Where are you heading this Easter? Whether it be a short trip to Kaiteriteri or further afield making sure your car is up to it is paramount.
The family road trip over the Easter holidays are a kiwi institution. Most of us will drive but how many of us will find the time to make sure our cars are up to scratch with a full, pre holiday service? If you don't have the time now for that, maybe you can take heed of some of these handy tips we found today.
Article taken from the NZ Herald website. By Liz Dobson.
Handy tips to make your journey safer and stress free
As Kiwis make the most of the Easter break - and the continuing daylight savings - our roads will be busy as we head out of town to the beach, bach, camp ground and the bush.
But before you stockpile your hot cross buns and Easter eggs, make sure that both your vehicle and you are ready for the driving you'll be doing next weekend.
*Make sure your vehicle is roadworthy for a long trip and if necessary, book it in with your mechanic early next week for a service. If you are towing a trailer/boat or caravan make sure it is roadworthy too and has a current Warrant of Fitness.
*Check your tyre pressure when your tyres are cold, as under-inflation can cause excessive wear and tear. Correctly inflated tyres will improve your fuel economy. Make sure your spare tyre is in good shape too.
*When packing your car, secure all luggage. If you have to stop suddenly or are in a minor accident you don't want items being thrown around the cabin of the vehicle.
*Just before you leave home, give your car windows a final clean and pay special attention to your windscreen.
*Once you're on the road - and hit the obligatory traffic jams - try to be patient and courteous as you're all stuck in the same situation. If you are towing a trailer or caravan and are holding up traffic on the open road, pull over as often as you can to let traffic pass.
*Keep at least a two-second gap between you and the vehicle ahead. To do this correctly, watch as the vehicle ahead passes a fixed point on the side of the road, such as a tree or power pole, then count the seconds ("one thousand and one, one thousand and two ...") until your vehicle passes the point. If it starts to rain, increase that following distance to three seconds.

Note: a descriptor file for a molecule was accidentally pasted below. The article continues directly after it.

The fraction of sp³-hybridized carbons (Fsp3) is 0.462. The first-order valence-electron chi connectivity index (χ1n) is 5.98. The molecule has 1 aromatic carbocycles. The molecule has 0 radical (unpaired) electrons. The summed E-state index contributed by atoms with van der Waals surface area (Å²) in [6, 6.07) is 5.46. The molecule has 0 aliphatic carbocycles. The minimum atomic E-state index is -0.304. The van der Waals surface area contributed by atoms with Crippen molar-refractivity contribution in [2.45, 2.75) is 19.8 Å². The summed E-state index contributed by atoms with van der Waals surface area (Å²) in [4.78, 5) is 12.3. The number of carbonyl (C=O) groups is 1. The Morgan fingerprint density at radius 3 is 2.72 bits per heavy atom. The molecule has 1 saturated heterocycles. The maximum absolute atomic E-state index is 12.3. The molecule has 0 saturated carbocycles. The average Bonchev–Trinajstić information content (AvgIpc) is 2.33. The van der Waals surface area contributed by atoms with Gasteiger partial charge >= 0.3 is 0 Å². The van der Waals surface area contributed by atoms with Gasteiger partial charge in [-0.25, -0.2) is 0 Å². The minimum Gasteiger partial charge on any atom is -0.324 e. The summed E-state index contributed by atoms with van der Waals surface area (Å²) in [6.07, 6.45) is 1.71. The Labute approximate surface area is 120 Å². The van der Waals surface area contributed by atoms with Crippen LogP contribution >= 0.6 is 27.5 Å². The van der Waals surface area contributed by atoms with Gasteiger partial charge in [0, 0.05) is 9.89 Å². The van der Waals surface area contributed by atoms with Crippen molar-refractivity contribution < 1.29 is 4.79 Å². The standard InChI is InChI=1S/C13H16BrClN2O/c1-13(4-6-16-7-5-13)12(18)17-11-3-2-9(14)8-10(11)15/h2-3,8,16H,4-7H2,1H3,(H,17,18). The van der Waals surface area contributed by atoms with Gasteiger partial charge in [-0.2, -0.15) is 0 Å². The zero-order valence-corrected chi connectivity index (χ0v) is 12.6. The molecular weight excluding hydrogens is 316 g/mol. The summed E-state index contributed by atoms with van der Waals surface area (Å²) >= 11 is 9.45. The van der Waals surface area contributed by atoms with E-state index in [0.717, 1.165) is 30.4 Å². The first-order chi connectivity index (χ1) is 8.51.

*BMW NZ senior driving instructor, Mike Eady, warns that as the sun will be setting later in the day due to daylight savings, drivers should be aware of the risks of sunstrike and have sunglasses available.
*Eady also says that after all the fine weather New Zealand has had recently, if it rains drivers may not be used to being on greasy roads or dealing with puddles. If it rains, Eady says drivers should avoid driving through puddles as you won't know how deep they are and water can affect your brake pads.
*If you are driving a long distance, stop every two hours for a 15-minute break. Plan your trip so you know where rest stops and public toilets are.
*Be aware of speed limits on unknown roads. Remember, during public holidays such as Easter, the 10km/h tolerance has been cut to 4km/h. You don't want to be hit with a speeding fine for driving at 105km/h. On the motorway, set your vehicle's cruise control to 100km/h. Also pay attention to the speed limit as you enter a town as it may change from 100 to 70km/h without you realising.
*If there is more than one driver in the car, share the load. This gives everyone the chance to have a nap if you are driving a long distance.
*When using an overtaking lane, pull over to the left as soon as possible to let other vehicles pass. When overtaking on the open road, the official New Zealand road code states: "Make sure you will be able to see at least 100m of clear road ahead of you once you have finished passing - if not, don't pass; look well ahead to make sure there are no vehicles coming towards you; look behind to make sure there are no vehicles passing you; signal right for at least three seconds before moving out to pass."